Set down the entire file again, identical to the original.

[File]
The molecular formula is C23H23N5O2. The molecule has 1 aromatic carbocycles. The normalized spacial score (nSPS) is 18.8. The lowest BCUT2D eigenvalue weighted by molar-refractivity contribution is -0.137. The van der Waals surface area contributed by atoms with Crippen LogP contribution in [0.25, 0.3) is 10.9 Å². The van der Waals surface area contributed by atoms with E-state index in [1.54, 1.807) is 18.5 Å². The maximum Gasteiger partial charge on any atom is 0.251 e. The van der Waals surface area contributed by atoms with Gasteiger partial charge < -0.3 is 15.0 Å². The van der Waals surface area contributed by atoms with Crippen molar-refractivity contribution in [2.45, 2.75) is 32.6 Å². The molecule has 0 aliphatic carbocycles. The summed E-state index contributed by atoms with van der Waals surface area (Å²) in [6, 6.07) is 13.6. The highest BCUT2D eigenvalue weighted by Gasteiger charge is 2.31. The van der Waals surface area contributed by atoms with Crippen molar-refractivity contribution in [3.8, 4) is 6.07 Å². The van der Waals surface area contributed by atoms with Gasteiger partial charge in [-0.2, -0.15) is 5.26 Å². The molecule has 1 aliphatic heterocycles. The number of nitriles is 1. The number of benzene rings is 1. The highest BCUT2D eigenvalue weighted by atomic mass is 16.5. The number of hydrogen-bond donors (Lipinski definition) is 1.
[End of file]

The molecular formula is C23H23N5O2. The molecule has 1 aromatic carbocycles. The normalized spacial score (nSPS) is 18.8. The lowest BCUT2D eigenvalue weighted by molar-refractivity contribution is -0.137. The van der Waals surface area contributed by atoms with Crippen LogP contribution in [0.25, 0.3) is 10.9 Å². The van der Waals surface area contributed by atoms with E-state index in [1.54, 1.807) is 18.5 Å². The maximum Gasteiger partial charge on any atom is 0.251 e. The van der Waals surface area contributed by atoms with Gasteiger partial charge < -0.3 is 15.0 Å². The van der Waals surface area contributed by atoms with Crippen molar-refractivity contribution in [2.45, 2.75) is 32.6 Å². The molecule has 0 aliphatic carbocycles. The summed E-state index contributed by atoms with van der Waals surface area (Å²) in [6, 6.07) is 13.6. The highest BCUT2D eigenvalue weighted by Gasteiger charge is 2.31. The van der Waals surface area contributed by atoms with Crippen molar-refractivity contribution in [3.8, 4) is 6.07 Å². The van der Waals surface area contributed by atoms with Gasteiger partial charge in [-0.2, -0.15) is 5.26 Å². The molecule has 1 aliphatic heterocycles. The number of nitriles is 1. The number of benzene rings is 1. The highest BCUT2D eigenvalue weighted by atomic mass is 16.5. The number of hydrogen-bond donors (Lipinski definition) is 1.